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Wearables - the technologist’s view

Patient insight is key to a successful solution

Ashfield Healthcare Glynn GodwinThe wearable technology market has come of age, with the emergence of wearables into the consumer mainstream. Products like Apple Watch and Fitbit have set the stage for an acceptance of products that are more focused around specific health outcomes.

Pharmaceutical companies seeking to support patients 'beyond the pill' are excited by this opportunity. The wearables market is projected to be worth $25bn by 2019 - so adopting the most effective approach to product development will be critical for maximising returns. Companies must also consider the effect of the wearable technology on the patient and whether it might meet the definition of a regulated medical device.

If more than a decade's experience in developing digital patient engagement for pharmaceutical companies has taught us anything, it's that bringing patients into the development process is a fundamental part of a successful project.

Engage early
Whatever the product, whether it's a device for blood analysis or an app to promote healthy living, it's important to engage with potential users as early as possible in the development process, to understand who they are, their environment, their routine, habits and drivers. These are foundational insights which technologists neglect at their peril.

Ultimately, if we create experiences which users feel involve too much effort or don't perceive to have a clear, sustained value, those users will disengage with the technology - reducing the likelihood of positive outcomes for the user's health and as a result, for the provider.

Pharmaceutical companies contemplating a move into the wearables development arena must find ways to make technology solve real problems for users while fitting seamlessly into their lives.

Insight in action
Several members of the Ashfield digital and creative teams recently acted as mentors at a 'hackathon' weekend, where designers and engineers from a variety of backgrounds came together to take on the challenge of improving quality of life for patients with COPD. Many of the solutions devised during this intense collaboration process centred on wearables.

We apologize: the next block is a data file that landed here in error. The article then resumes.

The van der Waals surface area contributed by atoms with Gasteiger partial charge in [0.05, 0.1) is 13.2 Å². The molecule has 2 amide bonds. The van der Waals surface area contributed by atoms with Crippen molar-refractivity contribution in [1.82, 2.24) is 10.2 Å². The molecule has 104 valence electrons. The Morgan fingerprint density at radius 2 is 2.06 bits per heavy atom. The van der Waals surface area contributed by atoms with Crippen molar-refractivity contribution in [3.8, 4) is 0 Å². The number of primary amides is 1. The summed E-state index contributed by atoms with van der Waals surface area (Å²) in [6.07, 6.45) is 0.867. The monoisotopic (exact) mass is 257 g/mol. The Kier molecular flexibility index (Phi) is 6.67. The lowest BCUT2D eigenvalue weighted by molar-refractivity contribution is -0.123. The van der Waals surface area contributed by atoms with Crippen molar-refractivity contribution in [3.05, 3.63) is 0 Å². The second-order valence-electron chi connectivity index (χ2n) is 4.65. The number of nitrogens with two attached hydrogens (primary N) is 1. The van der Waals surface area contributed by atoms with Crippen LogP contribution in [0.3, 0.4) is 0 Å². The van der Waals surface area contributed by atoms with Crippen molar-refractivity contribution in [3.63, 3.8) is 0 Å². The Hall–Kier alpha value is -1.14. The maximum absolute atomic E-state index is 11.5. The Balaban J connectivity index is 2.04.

Bringing patients into the development process is a fundamental part of a successful project

What became apparent on the day was that some teams often struggled to remember the end-user. As talented creatives and technical experts, they were keen to dive straight into solving the technical problems as they perceived them: build it smaller, enable it to capture more data, integrate different devices and products. However, the more successful teams took an empathetic approach to consider the patient, their needs and their condition.

A great example was the 'Koala' - an unobtrusive symptom-tracking pendant that would enable patients with COPD and their carers to monitor data and prevent exacerbations, at very low cost. Worn around the neck and giving patients a 'hug' of reassurance (hence the name) the team envisaged that Koala might give patients better control of their disease and save millions of pounds on hospital visits.

The really compelling part of the solution was the consideration of the ways the patient would use the pendant. The Koala could give feedback on respiratory rate, cough patterns, heart rate and stress levels, with no need for patient input, thereby minimising the barriers to use and maximising potential outcomes.

The successful development of wearable technology relies on a symbiotic relationship between the user/patient and the pharmaceutical company. Ensuring that the end-user gains a clear advantage from engaging with the technology is paramount. People will only engage with products which bring a benefit to them.

Wear the future
Behavioural change - getting people to alter their daily lives to accommodate a new device - is a tough challenge. Even Apple has faced an uphill struggle to reach critical mass in the smart-watch market, with 32% citing the major barrier to ownership being that they simply prefer not to wear a watch. Pharmaceutical companies viewing wearables as a way forward can benefit from the hard work done by pioneers in the consumer sector.

There are other pitfalls too. Developers' focus seems to be more towards helping healthy people get healthier, and less towards people who could gain the most benefit from wearable technology - those who suffer chronic or debilitating conditions. For this group, more consideration must be given at the outset of the development process to both lifestyle needs and the constraints than would be the norm with a consumer product. Making assumptions, in place of a proven user-experience methodology, is a recipe for disaster.

As Google makes its first move into the healthcare sector and Qualcomm Life describe their shift from fitness to connected health as 'going from the children's table to the grown-up table', one thing is certain: the wearable revolution is upon us. If pharmaceutical companies can truly embrace partnership with technology and communication organisations, and most importantly with patients, then the opportunities for improved healthcare outcomes are significant.

Glynn Godwin is VP, interactive and design at Ashfield Healthcare Communications

5th April 2016

From: Marketing



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